The problem is so widespread that the schools technology agency, Becta, has set up a working group with the Metropolitan and Greater Manchester police forces, the Department for Education and Skills, local authorities and suppliers to combat the crimes.
In the first quarter of 2005, there were 195 school break-ins involving the theft of projectors in London. One local education authority in the North-west, which did not want to be named, lost 130 projectors in three months last year.
The devices are worth up to pound;1,000 and are popular with thieves as they can be carried off in a shoulder bag. The projectors are similar to those used in pubs and can be linked to TV sets, video recorders or computers to project on to walls.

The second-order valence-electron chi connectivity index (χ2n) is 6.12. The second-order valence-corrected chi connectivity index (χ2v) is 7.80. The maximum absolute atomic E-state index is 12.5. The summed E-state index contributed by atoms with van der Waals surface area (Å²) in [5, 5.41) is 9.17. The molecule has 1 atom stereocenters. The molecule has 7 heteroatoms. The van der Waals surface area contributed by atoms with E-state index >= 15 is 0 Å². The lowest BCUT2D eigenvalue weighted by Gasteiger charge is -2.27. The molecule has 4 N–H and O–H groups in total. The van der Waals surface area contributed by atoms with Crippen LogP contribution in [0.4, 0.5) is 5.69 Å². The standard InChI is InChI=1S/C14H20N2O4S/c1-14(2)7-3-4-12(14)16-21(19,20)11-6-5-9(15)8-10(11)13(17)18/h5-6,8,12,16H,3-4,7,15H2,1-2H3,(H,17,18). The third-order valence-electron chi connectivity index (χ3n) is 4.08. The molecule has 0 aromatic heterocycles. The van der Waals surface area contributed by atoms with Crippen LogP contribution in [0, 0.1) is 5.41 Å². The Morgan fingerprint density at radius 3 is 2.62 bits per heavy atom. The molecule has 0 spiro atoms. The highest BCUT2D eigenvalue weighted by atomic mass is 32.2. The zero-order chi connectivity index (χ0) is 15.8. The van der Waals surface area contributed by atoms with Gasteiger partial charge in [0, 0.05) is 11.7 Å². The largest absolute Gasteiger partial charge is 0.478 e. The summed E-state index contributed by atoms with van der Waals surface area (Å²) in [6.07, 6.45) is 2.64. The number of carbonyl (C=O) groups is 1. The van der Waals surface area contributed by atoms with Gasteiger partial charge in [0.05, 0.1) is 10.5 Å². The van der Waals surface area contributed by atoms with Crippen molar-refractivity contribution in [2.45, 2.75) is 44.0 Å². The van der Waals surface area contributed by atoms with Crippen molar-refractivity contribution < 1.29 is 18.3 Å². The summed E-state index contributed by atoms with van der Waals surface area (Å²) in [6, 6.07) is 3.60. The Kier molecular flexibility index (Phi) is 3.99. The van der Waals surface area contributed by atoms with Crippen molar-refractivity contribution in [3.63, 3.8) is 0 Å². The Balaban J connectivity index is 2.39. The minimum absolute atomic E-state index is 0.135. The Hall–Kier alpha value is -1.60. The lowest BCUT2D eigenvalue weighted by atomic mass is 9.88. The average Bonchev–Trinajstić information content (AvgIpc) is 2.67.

Mark Wallbank, head of procurement at Becta, said schools often failed to use appropriate security devices. "Many projectors will not work when plugged in without a PIN code," he said. "But many schools don't bother."
Hallfield junior and infants, near Kensington Gardens, in west London, has had seven projectors stolen in five break-ins.
Judith Grigg, head of Hallfield junior, said the school had fitted protective metal cages around its projectors after the first break-ins.
"The next time, they just took the projectors and the cages," she said.